Subtitle 1965 to present (all models and variants) - An insight into the design, construction, operation and maintenance of Germany's first post-war armoured fighting vehicle
Michael Shackleton, Michael K. Cecil
Following the re-integration of West Germany into NATO in the mid-1950s, the Bundeswehr was equipped with American tanks under the Military Aid Program. Quickly realising they were not suitable, Germany began the design of their own main battle tank in 1956.
The Leopard 1 family of vehicles became the first fully-German developed series of armoured combat vehicles to be built after the Second World War, and it owes much to the design concepts developed through combat experience during the latter stages of that war. Using the German-built version of the British L7 105mm gun for its main armament, the Leopard focused on firepower and with its impressive cross-country performance it was unmatched by most other tank designs of the era.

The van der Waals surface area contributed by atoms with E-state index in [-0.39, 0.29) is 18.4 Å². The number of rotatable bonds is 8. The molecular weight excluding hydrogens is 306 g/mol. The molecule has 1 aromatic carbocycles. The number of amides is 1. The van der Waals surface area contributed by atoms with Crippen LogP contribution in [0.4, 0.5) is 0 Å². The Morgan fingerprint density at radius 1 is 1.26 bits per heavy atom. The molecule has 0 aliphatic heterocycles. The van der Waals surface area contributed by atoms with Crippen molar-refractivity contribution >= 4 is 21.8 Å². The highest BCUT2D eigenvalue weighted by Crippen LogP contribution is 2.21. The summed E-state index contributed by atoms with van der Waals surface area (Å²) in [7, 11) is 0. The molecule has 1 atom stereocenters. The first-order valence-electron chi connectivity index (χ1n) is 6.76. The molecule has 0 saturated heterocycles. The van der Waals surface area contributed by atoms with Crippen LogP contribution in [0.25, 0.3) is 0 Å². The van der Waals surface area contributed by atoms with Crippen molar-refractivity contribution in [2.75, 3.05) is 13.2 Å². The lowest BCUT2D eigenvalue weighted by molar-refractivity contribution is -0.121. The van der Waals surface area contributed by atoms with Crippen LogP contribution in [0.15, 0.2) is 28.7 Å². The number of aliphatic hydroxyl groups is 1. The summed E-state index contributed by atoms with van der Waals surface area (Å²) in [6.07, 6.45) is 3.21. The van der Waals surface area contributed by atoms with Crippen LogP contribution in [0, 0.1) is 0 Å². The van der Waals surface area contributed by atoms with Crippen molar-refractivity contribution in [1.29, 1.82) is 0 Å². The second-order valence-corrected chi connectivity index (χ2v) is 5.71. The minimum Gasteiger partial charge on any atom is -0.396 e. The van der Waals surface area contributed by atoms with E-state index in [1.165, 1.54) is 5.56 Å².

The first production Leopard 1 left the line in September 1965 and since then Leopards have seen operational service in Afghanistan (Canadian Leopard C2 MEXAS), Bosnia and Croatia (UNPROFOR Danish Leopard 1A5-DK MBT), Kosovo (KFOR: Danish 1A5-DK; Canadian C1 and Italian 1A5), and Somalia (UNOSOM German Bergpanzer and Pionierpanzer). In 2003 the German Army relinquished its Leopard 1s, and in 2011 the Canadian Battle Group withdrew its Leopard 1s from Afghanistan.